Many shift workers use stimulants such as caffeine to stay awake at work and/or sleeping pills to aid with sleep during the day. However, both are addictive and should be used with care. There is currently no research on shiftworkers and long-term use of sleeping pills.[20]

Mitigating the health consequences of shift work[edit]

Though shift work itself remains necessary in many occupations, through various methods employers can alleviate some of the negative health consequences of shift work. The United States National Institute of Occupational Safety and Health recommends employers avoid quick shift changes, permanent night shifts, and several days of work offset by several days off. Employers should also attempt to minimize the number of consecutive night shifts, long work shifts and overtime work. Having a regular, predictable schedule can also diminish the negative health effects of shift work. A poor work environment can exacerbate the strain of shiftwork. Adequate lighting, clean air, proper heat and air conditioning, and reduced noise can all make shift work more bearable for workers.[20] Also, appropriate sleep hygiene is recommended.[6]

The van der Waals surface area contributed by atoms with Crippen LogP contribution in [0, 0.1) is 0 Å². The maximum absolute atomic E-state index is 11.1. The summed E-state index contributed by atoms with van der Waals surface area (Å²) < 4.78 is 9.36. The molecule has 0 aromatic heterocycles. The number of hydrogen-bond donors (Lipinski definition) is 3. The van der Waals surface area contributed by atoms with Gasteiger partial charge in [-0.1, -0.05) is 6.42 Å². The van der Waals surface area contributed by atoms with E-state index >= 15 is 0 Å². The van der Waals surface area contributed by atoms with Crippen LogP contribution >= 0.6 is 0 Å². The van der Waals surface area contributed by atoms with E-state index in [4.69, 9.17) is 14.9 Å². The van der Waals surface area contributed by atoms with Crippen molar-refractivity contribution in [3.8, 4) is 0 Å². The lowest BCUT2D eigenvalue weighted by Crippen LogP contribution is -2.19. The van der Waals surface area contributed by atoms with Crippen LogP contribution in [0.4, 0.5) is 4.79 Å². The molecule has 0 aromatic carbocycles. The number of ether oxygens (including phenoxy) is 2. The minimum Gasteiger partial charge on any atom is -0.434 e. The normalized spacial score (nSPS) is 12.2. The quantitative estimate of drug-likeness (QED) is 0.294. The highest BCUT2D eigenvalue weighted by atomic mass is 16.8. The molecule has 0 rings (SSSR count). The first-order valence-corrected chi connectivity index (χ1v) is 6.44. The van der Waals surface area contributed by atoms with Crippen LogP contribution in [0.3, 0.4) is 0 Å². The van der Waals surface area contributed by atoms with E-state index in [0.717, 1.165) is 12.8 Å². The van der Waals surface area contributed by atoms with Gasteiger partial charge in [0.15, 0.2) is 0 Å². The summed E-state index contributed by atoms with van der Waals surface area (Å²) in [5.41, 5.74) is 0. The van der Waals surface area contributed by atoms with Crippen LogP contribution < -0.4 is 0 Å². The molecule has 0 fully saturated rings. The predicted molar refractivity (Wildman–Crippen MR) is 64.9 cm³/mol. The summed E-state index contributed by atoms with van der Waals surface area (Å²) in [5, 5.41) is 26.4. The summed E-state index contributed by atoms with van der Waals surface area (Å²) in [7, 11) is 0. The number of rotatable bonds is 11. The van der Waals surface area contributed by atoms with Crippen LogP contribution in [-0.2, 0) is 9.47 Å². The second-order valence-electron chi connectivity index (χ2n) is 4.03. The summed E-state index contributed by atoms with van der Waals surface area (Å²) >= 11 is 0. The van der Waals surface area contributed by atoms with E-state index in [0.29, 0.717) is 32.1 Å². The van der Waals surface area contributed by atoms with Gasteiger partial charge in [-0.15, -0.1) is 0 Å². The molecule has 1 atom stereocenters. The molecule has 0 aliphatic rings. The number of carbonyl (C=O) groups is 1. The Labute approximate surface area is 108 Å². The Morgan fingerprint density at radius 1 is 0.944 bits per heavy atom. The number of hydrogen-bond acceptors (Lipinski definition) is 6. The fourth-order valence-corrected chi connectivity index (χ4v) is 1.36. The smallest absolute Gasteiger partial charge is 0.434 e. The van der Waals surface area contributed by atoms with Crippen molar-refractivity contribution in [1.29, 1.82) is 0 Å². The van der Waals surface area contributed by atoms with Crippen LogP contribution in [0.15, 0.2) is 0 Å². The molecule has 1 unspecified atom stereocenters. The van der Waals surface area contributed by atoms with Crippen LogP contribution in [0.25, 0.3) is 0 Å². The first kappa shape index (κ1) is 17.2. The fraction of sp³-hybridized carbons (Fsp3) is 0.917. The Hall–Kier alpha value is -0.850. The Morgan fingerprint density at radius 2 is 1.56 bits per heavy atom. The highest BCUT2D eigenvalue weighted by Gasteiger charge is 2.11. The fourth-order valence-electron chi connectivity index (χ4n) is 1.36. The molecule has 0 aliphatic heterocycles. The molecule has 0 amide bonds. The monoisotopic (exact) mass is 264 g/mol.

Employees can mitigate the effects of shift work by blocking out noise at home, maintaining a regular sleep routine, and avoiding heavy foods and alcohol before sleep. Exercise in the three hours before sleep can make it difficult to fall asleep, so workers might exercise before work instead.

Cognitive effects of shift work[edit]

Compared with the day shift, incidents have been estimated to increase by 15% on evening shifts and 28% on night shifts.[6]